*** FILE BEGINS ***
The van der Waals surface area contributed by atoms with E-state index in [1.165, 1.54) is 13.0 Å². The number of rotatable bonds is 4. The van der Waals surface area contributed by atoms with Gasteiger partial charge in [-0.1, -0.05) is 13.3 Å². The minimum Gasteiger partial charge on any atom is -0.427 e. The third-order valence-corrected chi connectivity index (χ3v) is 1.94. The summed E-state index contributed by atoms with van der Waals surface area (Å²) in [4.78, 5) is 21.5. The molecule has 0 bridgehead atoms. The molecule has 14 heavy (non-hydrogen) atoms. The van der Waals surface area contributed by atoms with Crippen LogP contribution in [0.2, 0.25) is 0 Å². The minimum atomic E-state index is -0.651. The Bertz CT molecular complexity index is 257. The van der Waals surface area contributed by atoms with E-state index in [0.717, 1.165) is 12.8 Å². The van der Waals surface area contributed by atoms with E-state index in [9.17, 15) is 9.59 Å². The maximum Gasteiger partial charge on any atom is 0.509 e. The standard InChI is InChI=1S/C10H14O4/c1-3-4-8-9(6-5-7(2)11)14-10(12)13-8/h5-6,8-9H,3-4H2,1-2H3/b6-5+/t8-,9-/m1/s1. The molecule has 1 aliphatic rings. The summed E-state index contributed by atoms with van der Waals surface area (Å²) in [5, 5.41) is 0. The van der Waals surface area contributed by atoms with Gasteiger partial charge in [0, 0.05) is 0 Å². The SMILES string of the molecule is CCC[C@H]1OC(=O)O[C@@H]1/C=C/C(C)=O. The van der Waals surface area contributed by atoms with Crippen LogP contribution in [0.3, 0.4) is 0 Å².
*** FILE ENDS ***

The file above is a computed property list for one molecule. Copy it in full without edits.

The van der Waals surface area contributed by atoms with E-state index in [1.165, 1.54) is 13.0 Å². The number of rotatable bonds is 4. The van der Waals surface area contributed by atoms with Gasteiger partial charge in [-0.1, -0.05) is 13.3 Å². The minimum Gasteiger partial charge on any atom is -0.427 e. The third-order valence-corrected chi connectivity index (χ3v) is 1.94. The summed E-state index contributed by atoms with van der Waals surface area (Å²) in [4.78, 5) is 21.5. The molecule has 0 bridgehead atoms. The molecule has 14 heavy (non-hydrogen) atoms. The van der Waals surface area contributed by atoms with Crippen LogP contribution in [0.2, 0.25) is 0 Å². The minimum atomic E-state index is -0.651. The Bertz CT molecular complexity index is 257. The van der Waals surface area contributed by atoms with E-state index in [0.717, 1.165) is 12.8 Å². The van der Waals surface area contributed by atoms with E-state index in [9.17, 15) is 9.59 Å². The maximum Gasteiger partial charge on any atom is 0.509 e. The standard InChI is InChI=1S/C10H14O4/c1-3-4-8-9(6-5-7(2)11)14-10(12)13-8/h5-6,8-9H,3-4H2,1-2H3/b6-5+/t8-,9-/m1/s1. The molecule has 1 aliphatic rings. The summed E-state index contributed by atoms with van der Waals surface area (Å²) in [5, 5.41) is 0. The van der Waals surface area contributed by atoms with Gasteiger partial charge in [0, 0.05) is 0 Å². The SMILES string of the molecule is CCC[C@H]1OC(=O)O[C@@H]1/C=C/C(C)=O. The van der Waals surface area contributed by atoms with Crippen LogP contribution in [0.3, 0.4) is 0 Å².